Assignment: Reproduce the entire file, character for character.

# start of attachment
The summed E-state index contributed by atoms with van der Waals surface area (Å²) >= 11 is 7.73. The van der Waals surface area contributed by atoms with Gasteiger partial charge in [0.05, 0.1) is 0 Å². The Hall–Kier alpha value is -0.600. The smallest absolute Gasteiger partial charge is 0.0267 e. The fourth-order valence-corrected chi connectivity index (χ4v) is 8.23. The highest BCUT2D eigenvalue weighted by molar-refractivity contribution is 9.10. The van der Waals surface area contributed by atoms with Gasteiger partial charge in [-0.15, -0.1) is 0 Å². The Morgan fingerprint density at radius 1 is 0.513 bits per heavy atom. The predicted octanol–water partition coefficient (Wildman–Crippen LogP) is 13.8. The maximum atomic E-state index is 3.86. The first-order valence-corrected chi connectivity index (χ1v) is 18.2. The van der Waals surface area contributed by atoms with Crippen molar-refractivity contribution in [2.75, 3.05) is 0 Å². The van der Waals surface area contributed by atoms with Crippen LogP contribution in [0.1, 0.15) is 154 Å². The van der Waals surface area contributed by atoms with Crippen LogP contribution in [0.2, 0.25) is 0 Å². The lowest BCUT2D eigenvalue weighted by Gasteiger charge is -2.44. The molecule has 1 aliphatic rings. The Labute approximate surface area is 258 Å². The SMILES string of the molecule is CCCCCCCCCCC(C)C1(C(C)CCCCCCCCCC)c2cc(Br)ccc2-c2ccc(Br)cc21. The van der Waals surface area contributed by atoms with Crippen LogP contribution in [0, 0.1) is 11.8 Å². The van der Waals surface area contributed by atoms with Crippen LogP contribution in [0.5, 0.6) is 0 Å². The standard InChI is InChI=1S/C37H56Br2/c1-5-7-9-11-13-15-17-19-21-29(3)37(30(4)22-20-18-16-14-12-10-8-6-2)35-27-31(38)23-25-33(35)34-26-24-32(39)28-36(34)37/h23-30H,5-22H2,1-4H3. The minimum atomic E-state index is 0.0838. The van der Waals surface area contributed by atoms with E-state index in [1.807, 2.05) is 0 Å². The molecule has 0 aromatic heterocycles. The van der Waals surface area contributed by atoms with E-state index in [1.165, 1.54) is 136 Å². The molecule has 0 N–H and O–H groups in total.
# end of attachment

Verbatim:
The summed E-state index contributed by atoms with van der Waals surface area (Å²) >= 11 is 7.73. The van der Waals surface area contributed by atoms with Gasteiger partial charge in [0.05, 0.1) is 0 Å². The Hall–Kier alpha value is -0.600. The smallest absolute Gasteiger partial charge is 0.0267 e. The fourth-order valence-corrected chi connectivity index (χ4v) is 8.23. The highest BCUT2D eigenvalue weighted by molar-refractivity contribution is 9.10. The van der Waals surface area contributed by atoms with Gasteiger partial charge in [-0.15, -0.1) is 0 Å². The Morgan fingerprint density at radius 1 is 0.513 bits per heavy atom. The predicted octanol–water partition coefficient (Wildman–Crippen LogP) is 13.8. The maximum atomic E-state index is 3.86. The first-order valence-corrected chi connectivity index (χ1v) is 18.2. The van der Waals surface area contributed by atoms with Crippen molar-refractivity contribution in [2.75, 3.05) is 0 Å². The van der Waals surface area contributed by atoms with Crippen LogP contribution in [0.1, 0.15) is 154 Å². The van der Waals surface area contributed by atoms with Crippen LogP contribution in [0.2, 0.25) is 0 Å². The lowest BCUT2D eigenvalue weighted by Gasteiger charge is -2.44. The molecule has 1 aliphatic rings. The Labute approximate surface area is 258 Å². The SMILES string of the molecule is CCCCCCCCCCC(C)C1(C(C)CCCCCCCCCC)c2cc(Br)ccc2-c2ccc(Br)cc21. The van der Waals surface area contributed by atoms with Crippen LogP contribution in [0, 0.1) is 11.8 Å². The van der Waals surface area contributed by atoms with Crippen LogP contribution in [0.5, 0.6) is 0 Å². The standard InChI is InChI=1S/C37H56Br2/c1-5-7-9-11-13-15-17-19-21-29(3)37(30(4)22-20-18-16-14-12-10-8-6-2)35-27-31(38)23-25-33(35)34-26-24-32(39)28-36(34)37/h23-30H,5-22H2,1-4H3. The minimum atomic E-state index is 0.0838. The van der Waals surface area contributed by atoms with E-state index in [1.807, 2.05) is 0 Å². The molecule has 0 aromatic heterocycles. The van der Waals surface area contributed by atoms with E-state index in [1.165, 1.54) is 136 Å². The molecule has 0 N–H and O–H groups in total.